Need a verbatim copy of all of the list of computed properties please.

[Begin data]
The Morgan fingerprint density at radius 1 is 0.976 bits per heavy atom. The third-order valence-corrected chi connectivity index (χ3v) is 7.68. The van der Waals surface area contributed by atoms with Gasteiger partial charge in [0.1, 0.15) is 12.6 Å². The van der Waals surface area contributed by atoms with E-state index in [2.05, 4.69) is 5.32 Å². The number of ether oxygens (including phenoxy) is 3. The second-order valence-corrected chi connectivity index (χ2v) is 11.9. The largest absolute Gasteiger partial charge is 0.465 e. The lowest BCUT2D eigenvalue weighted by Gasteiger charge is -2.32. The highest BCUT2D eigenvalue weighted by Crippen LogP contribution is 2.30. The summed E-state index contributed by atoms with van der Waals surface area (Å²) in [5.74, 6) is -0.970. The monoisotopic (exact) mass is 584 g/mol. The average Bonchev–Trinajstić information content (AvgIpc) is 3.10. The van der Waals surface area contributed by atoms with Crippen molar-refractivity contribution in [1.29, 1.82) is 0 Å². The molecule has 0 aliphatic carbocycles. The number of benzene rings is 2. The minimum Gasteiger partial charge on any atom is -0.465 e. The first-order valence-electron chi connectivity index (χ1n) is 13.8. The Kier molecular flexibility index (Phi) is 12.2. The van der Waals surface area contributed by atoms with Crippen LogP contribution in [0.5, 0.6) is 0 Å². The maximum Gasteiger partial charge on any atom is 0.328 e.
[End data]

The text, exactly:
The Morgan fingerprint density at radius 1 is 0.976 bits per heavy atom. The third-order valence-corrected chi connectivity index (χ3v) is 7.68. The van der Waals surface area contributed by atoms with Gasteiger partial charge in [0.1, 0.15) is 12.6 Å². The van der Waals surface area contributed by atoms with E-state index in [2.05, 4.69) is 5.32 Å². The number of ether oxygens (including phenoxy) is 3. The second-order valence-corrected chi connectivity index (χ2v) is 11.9. The largest absolute Gasteiger partial charge is 0.465 e. The lowest BCUT2D eigenvalue weighted by Gasteiger charge is -2.32. The highest BCUT2D eigenvalue weighted by Crippen LogP contribution is 2.30. The summed E-state index contributed by atoms with van der Waals surface area (Å²) in [5.74, 6) is -0.970. The monoisotopic (exact) mass is 584 g/mol. The average Bonchev–Trinajstić information content (AvgIpc) is 3.10. The van der Waals surface area contributed by atoms with Crippen molar-refractivity contribution in [1.29, 1.82) is 0 Å². The molecule has 0 aliphatic carbocycles. The number of benzene rings is 2. The minimum Gasteiger partial charge on any atom is -0.465 e. The first-order valence-electron chi connectivity index (χ1n) is 13.8. The Kier molecular flexibility index (Phi) is 12.2. The van der Waals surface area contributed by atoms with Crippen LogP contribution in [0.5, 0.6) is 0 Å². The maximum Gasteiger partial charge on any atom is 0.328 e.